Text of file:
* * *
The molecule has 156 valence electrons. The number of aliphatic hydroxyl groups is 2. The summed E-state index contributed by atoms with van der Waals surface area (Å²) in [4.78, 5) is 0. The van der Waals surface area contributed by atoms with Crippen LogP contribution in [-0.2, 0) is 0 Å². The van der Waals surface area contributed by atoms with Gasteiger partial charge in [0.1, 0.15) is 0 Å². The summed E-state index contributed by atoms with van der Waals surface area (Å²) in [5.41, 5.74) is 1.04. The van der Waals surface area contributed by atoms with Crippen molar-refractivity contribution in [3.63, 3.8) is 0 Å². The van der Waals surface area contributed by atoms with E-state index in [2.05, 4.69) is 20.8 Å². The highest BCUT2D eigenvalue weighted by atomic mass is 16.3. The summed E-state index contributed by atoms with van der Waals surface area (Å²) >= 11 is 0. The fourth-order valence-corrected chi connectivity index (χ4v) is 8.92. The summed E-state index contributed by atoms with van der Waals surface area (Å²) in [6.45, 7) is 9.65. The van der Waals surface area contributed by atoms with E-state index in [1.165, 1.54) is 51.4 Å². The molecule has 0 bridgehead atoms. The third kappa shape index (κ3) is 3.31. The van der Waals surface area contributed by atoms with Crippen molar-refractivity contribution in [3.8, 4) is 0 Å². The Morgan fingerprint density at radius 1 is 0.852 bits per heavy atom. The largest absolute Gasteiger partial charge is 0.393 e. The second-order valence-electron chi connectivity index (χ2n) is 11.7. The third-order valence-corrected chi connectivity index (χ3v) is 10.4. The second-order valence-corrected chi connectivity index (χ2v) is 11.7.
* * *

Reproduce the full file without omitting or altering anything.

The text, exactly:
The molecule has 156 valence electrons. The number of aliphatic hydroxyl groups is 2. The summed E-state index contributed by atoms with van der Waals surface area (Å²) in [4.78, 5) is 0. The van der Waals surface area contributed by atoms with Crippen LogP contribution in [-0.2, 0) is 0 Å². The van der Waals surface area contributed by atoms with Gasteiger partial charge in [0.1, 0.15) is 0 Å². The summed E-state index contributed by atoms with van der Waals surface area (Å²) in [5.41, 5.74) is 1.04. The van der Waals surface area contributed by atoms with Crippen molar-refractivity contribution in [3.63, 3.8) is 0 Å². The van der Waals surface area contributed by atoms with E-state index in [2.05, 4.69) is 20.8 Å². The highest BCUT2D eigenvalue weighted by atomic mass is 16.3. The summed E-state index contributed by atoms with van der Waals surface area (Å²) >= 11 is 0. The fourth-order valence-corrected chi connectivity index (χ4v) is 8.92. The summed E-state index contributed by atoms with van der Waals surface area (Å²) in [6.45, 7) is 9.65. The van der Waals surface area contributed by atoms with E-state index in [1.165, 1.54) is 51.4 Å². The molecule has 0 bridgehead atoms. The third kappa shape index (κ3) is 3.31. The van der Waals surface area contributed by atoms with Crippen molar-refractivity contribution in [3.8, 4) is 0 Å². The Morgan fingerprint density at radius 1 is 0.852 bits per heavy atom. The largest absolute Gasteiger partial charge is 0.393 e. The second-order valence-electron chi connectivity index (χ2n) is 11.7. The third-order valence-corrected chi connectivity index (χ3v) is 10.4. The second-order valence-corrected chi connectivity index (χ2v) is 11.7.